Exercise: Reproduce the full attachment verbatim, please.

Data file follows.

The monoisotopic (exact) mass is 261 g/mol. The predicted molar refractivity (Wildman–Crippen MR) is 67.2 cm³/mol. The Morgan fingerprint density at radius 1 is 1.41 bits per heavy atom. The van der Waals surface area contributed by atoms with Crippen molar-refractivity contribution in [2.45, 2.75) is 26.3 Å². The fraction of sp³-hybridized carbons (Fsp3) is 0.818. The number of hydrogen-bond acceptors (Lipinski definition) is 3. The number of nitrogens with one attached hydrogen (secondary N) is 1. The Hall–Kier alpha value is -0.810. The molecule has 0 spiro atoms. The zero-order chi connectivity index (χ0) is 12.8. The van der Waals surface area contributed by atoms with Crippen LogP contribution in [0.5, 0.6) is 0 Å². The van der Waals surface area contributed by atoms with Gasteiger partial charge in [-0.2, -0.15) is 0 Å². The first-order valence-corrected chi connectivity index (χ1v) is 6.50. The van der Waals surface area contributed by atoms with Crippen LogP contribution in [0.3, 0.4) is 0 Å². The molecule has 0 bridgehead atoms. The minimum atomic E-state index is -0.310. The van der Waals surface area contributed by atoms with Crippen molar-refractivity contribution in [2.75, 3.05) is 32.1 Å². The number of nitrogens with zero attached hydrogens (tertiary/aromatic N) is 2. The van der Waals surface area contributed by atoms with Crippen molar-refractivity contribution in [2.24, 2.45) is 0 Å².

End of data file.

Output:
The monoisotopic (exact) mass is 261 g/mol. The predicted molar refractivity (Wildman–Crippen MR) is 67.2 cm³/mol. The Morgan fingerprint density at radius 1 is 1.41 bits per heavy atom. The van der Waals surface area contributed by atoms with Crippen molar-refractivity contribution in [2.45, 2.75) is 26.3 Å². The fraction of sp³-hybridized carbons (Fsp3) is 0.818. The number of hydrogen-bond acceptors (Lipinski definition) is 3. The number of nitrogens with one attached hydrogen (secondary N) is 1. The Hall–Kier alpha value is -0.810. The molecule has 0 spiro atoms. The zero-order chi connectivity index (χ0) is 12.8. The van der Waals surface area contributed by atoms with Crippen LogP contribution in [0.5, 0.6) is 0 Å². The van der Waals surface area contributed by atoms with Gasteiger partial charge in [-0.2, -0.15) is 0 Å². The first-order valence-corrected chi connectivity index (χ1v) is 6.50. The van der Waals surface area contributed by atoms with Crippen LogP contribution in [0.3, 0.4) is 0 Å². The molecule has 0 bridgehead atoms. The minimum atomic E-state index is -0.310. The van der Waals surface area contributed by atoms with Crippen molar-refractivity contribution in [2.75, 3.05) is 32.1 Å². The number of nitrogens with zero attached hydrogens (tertiary/aromatic N) is 2. The van der Waals surface area contributed by atoms with Crippen molar-refractivity contribution in [2.24, 2.45) is 0 Å².